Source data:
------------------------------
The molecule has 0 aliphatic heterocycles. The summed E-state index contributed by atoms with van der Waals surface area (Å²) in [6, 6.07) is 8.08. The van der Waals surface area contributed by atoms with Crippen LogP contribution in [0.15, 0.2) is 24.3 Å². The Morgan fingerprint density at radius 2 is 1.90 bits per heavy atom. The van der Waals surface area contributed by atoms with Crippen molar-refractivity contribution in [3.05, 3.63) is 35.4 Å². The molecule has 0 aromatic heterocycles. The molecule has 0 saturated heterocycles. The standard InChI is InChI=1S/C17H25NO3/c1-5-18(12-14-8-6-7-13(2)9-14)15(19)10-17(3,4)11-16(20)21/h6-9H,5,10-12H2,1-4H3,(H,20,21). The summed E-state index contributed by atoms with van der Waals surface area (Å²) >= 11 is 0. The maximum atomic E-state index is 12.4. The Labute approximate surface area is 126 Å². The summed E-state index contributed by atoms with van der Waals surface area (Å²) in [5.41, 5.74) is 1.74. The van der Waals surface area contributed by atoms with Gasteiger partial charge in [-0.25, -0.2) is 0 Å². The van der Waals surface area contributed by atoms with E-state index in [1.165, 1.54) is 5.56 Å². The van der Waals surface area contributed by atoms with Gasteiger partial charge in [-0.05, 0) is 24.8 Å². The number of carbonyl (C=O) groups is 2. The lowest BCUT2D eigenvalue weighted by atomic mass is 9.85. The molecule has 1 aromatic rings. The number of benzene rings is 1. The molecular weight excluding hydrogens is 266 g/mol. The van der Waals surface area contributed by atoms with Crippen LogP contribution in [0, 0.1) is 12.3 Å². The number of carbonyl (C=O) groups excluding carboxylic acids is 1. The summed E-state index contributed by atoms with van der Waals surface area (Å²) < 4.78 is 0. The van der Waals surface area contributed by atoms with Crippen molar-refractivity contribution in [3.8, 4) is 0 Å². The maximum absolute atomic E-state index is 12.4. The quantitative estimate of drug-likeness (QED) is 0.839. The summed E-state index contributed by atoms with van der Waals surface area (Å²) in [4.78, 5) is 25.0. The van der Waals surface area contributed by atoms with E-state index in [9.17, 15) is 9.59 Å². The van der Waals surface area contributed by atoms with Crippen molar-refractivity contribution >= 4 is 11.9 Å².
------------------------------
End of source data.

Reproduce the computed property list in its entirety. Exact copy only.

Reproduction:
The molecule has 0 aliphatic heterocycles. The summed E-state index contributed by atoms with van der Waals surface area (Å²) in [6, 6.07) is 8.08. The van der Waals surface area contributed by atoms with Crippen LogP contribution in [0.15, 0.2) is 24.3 Å². The Morgan fingerprint density at radius 2 is 1.90 bits per heavy atom. The van der Waals surface area contributed by atoms with Crippen molar-refractivity contribution in [3.05, 3.63) is 35.4 Å². The molecule has 0 aromatic heterocycles. The molecule has 0 saturated heterocycles. The standard InChI is InChI=1S/C17H25NO3/c1-5-18(12-14-8-6-7-13(2)9-14)15(19)10-17(3,4)11-16(20)21/h6-9H,5,10-12H2,1-4H3,(H,20,21). The summed E-state index contributed by atoms with van der Waals surface area (Å²) >= 11 is 0. The maximum atomic E-state index is 12.4. The Labute approximate surface area is 126 Å². The summed E-state index contributed by atoms with van der Waals surface area (Å²) in [5.41, 5.74) is 1.74. The van der Waals surface area contributed by atoms with Gasteiger partial charge in [-0.25, -0.2) is 0 Å². The van der Waals surface area contributed by atoms with E-state index in [1.165, 1.54) is 5.56 Å². The van der Waals surface area contributed by atoms with Gasteiger partial charge in [-0.05, 0) is 24.8 Å². The number of carbonyl (C=O) groups is 2. The lowest BCUT2D eigenvalue weighted by atomic mass is 9.85. The molecule has 1 aromatic rings. The number of benzene rings is 1. The molecular weight excluding hydrogens is 266 g/mol. The van der Waals surface area contributed by atoms with Crippen LogP contribution in [0, 0.1) is 12.3 Å². The number of carbonyl (C=O) groups excluding carboxylic acids is 1. The summed E-state index contributed by atoms with van der Waals surface area (Å²) < 4.78 is 0. The van der Waals surface area contributed by atoms with Crippen molar-refractivity contribution in [3.8, 4) is 0 Å². The maximum absolute atomic E-state index is 12.4. The quantitative estimate of drug-likeness (QED) is 0.839. The summed E-state index contributed by atoms with van der Waals surface area (Å²) in [4.78, 5) is 25.0. The van der Waals surface area contributed by atoms with E-state index in [9.17, 15) is 9.59 Å². The van der Waals surface area contributed by atoms with Crippen molar-refractivity contribution >= 4 is 11.9 Å².